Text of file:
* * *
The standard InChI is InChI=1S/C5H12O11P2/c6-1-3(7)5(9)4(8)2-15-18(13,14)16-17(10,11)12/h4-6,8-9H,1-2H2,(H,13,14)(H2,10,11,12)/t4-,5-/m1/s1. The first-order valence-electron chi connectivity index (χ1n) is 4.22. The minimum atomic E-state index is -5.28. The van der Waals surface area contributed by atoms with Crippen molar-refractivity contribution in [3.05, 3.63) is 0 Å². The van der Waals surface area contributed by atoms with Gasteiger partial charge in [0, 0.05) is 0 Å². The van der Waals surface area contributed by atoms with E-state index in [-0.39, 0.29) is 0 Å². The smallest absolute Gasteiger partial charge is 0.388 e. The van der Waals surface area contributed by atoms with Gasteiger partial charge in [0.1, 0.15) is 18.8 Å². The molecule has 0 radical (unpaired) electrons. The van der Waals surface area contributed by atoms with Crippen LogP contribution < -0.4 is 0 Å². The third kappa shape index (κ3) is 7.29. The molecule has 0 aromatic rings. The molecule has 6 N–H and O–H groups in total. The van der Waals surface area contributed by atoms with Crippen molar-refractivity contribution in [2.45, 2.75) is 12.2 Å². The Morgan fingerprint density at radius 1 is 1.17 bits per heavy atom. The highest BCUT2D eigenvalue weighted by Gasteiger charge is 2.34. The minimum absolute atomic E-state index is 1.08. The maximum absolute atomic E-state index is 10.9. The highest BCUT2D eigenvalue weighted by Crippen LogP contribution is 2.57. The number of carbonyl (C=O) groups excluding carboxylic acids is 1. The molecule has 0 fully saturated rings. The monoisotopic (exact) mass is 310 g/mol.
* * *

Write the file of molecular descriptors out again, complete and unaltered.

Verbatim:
The standard InChI is InChI=1S/C5H12O11P2/c6-1-3(7)5(9)4(8)2-15-18(13,14)16-17(10,11)12/h4-6,8-9H,1-2H2,(H,13,14)(H2,10,11,12)/t4-,5-/m1/s1. The first-order valence-electron chi connectivity index (χ1n) is 4.22. The minimum atomic E-state index is -5.28. The van der Waals surface area contributed by atoms with Crippen molar-refractivity contribution in [3.05, 3.63) is 0 Å². The van der Waals surface area contributed by atoms with Gasteiger partial charge in [0, 0.05) is 0 Å². The van der Waals surface area contributed by atoms with E-state index in [-0.39, 0.29) is 0 Å². The smallest absolute Gasteiger partial charge is 0.388 e. The van der Waals surface area contributed by atoms with Gasteiger partial charge in [0.1, 0.15) is 18.8 Å². The molecule has 0 radical (unpaired) electrons. The van der Waals surface area contributed by atoms with Crippen LogP contribution < -0.4 is 0 Å². The third kappa shape index (κ3) is 7.29. The molecule has 0 aromatic rings. The molecule has 6 N–H and O–H groups in total. The van der Waals surface area contributed by atoms with Crippen molar-refractivity contribution in [2.45, 2.75) is 12.2 Å². The Morgan fingerprint density at radius 1 is 1.17 bits per heavy atom. The highest BCUT2D eigenvalue weighted by Gasteiger charge is 2.34. The minimum absolute atomic E-state index is 1.08. The maximum absolute atomic E-state index is 10.9. The highest BCUT2D eigenvalue weighted by Crippen LogP contribution is 2.57. The number of carbonyl (C=O) groups excluding carboxylic acids is 1. The molecule has 0 fully saturated rings. The monoisotopic (exact) mass is 310 g/mol.